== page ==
Meet the New Champions of stakeholder capitalism

  • In the model of stakeholder capitalism, companies align their goals to society’s long-term goals, the SDGs, and work towards better outcomes for society, the economy and the planet;
  • For many corporations committed to stakeholder capitalism, measuring and reporting on Environmental, Social and Governance commitments and integrating them into corporate decision-making is challenging;
  • Some members of the New Champions Community are transforming corporate governance, offering a new model for businesses worldwide.

The world is faced with challenging societal and environmental issues. The Global Risks Report 2021 suggests inequalities have widened with social disparities in health outcomes, digital access and work opportunities. We are also faced with long-standing environmental risks, such as climate change, overuse of land and water and loss of biodiversity.

According to the report, although global CO2 emissions fell in 2020 due to an economic slowdown, emissions are predicted to return to pre-COVID-19 levels after the pandemic. It needs a global effort to limit global warming to 1.5 °C to avoid the worst scenarios of climate change.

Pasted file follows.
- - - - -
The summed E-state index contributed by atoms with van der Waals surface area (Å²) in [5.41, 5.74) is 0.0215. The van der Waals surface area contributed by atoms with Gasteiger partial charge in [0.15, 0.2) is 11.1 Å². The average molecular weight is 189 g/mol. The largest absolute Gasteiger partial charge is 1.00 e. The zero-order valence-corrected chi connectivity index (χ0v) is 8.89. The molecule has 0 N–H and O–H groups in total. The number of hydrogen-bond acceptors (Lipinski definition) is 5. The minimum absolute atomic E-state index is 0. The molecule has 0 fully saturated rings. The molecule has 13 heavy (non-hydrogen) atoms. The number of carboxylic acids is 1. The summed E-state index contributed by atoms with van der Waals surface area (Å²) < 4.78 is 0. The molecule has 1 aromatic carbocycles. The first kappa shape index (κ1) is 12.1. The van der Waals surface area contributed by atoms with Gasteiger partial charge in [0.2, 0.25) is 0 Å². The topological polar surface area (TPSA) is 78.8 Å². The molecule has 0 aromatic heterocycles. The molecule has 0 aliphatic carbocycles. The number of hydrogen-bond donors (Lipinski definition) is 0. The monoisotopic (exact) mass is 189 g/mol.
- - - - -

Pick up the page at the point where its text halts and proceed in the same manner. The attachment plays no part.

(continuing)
As Founder and Executive Chairman of the World Economic Forum Professor Klaus Schwab writes in his new book, Stakeholder Capitalism, the sudden and all-encompassing impact of COVID-19 made us understand that an economic system driven by selfish and short-term interests is not sustainable. As the report Measuring Stakeholder Capitalism points out: “[T]hose corporations that align their goals to the long-term goals of society, as articulated in the SDGs, are the most likely to create long-term sustainable value, while driving positive outcomes for business, the economy, society and the planet. This is the true definition of stakeholder capitalism.”

Many corporate leaders have committed to stakeholder capitalism. Two challenges face such a commitment: incorporating common ESG (Environmental, Social and Governance) metrics and consistent reporting and embedding stakeholder governance into corporate decision-making. The white paper The Future of the Corporation: Moving from Balance Sheet to Value Sheet recommends that corporate boards transform into an ESG operating model using this framework:

  • Purpose;
  • Strategy;
  • Culture and values;
  • Governance.

Here’s how some members of the New Champions Community are transforming corporate governance, offering a new model for businesses worldwide:

Using sunlight for mining in Indonesia